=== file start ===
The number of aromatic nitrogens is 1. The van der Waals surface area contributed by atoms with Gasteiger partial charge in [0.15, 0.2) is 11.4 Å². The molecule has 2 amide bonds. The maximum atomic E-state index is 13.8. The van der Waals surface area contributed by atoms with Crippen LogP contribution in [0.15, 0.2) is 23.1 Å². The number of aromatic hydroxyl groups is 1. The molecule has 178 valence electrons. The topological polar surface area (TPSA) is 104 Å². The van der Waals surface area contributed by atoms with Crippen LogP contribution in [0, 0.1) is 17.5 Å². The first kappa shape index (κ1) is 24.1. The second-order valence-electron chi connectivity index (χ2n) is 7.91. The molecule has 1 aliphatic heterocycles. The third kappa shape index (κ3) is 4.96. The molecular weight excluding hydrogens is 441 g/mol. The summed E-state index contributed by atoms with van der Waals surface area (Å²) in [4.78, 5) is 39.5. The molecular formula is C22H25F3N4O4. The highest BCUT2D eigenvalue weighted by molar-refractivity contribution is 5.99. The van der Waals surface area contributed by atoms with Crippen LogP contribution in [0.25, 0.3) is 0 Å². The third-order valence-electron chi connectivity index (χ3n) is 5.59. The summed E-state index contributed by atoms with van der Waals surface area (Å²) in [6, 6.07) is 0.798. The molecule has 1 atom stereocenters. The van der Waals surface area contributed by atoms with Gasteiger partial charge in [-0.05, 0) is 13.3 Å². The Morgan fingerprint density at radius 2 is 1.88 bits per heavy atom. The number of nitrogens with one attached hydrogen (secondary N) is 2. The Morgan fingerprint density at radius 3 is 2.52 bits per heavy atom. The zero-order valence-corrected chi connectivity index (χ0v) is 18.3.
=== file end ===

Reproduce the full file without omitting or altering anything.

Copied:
The number of aromatic nitrogens is 1. The van der Waals surface area contributed by atoms with Gasteiger partial charge in [0.15, 0.2) is 11.4 Å². The molecule has 2 amide bonds. The maximum atomic E-state index is 13.8. The van der Waals surface area contributed by atoms with Crippen LogP contribution in [0.15, 0.2) is 23.1 Å². The number of aromatic hydroxyl groups is 1. The molecule has 178 valence electrons. The topological polar surface area (TPSA) is 104 Å². The van der Waals surface area contributed by atoms with Crippen LogP contribution in [0, 0.1) is 17.5 Å². The first kappa shape index (κ1) is 24.1. The second-order valence-electron chi connectivity index (χ2n) is 7.91. The molecule has 1 aliphatic heterocycles. The third kappa shape index (κ3) is 4.96. The molecular weight excluding hydrogens is 441 g/mol. The summed E-state index contributed by atoms with van der Waals surface area (Å²) in [4.78, 5) is 39.5. The molecular formula is C22H25F3N4O4. The highest BCUT2D eigenvalue weighted by molar-refractivity contribution is 5.99. The van der Waals surface area contributed by atoms with Crippen LogP contribution in [0.25, 0.3) is 0 Å². The third-order valence-electron chi connectivity index (χ3n) is 5.59. The summed E-state index contributed by atoms with van der Waals surface area (Å²) in [6, 6.07) is 0.798. The molecule has 1 atom stereocenters. The van der Waals surface area contributed by atoms with Gasteiger partial charge in [-0.05, 0) is 13.3 Å². The Morgan fingerprint density at radius 2 is 1.88 bits per heavy atom. The number of nitrogens with one attached hydrogen (secondary N) is 2. The Morgan fingerprint density at radius 3 is 2.52 bits per heavy atom. The zero-order valence-corrected chi connectivity index (χ0v) is 18.3.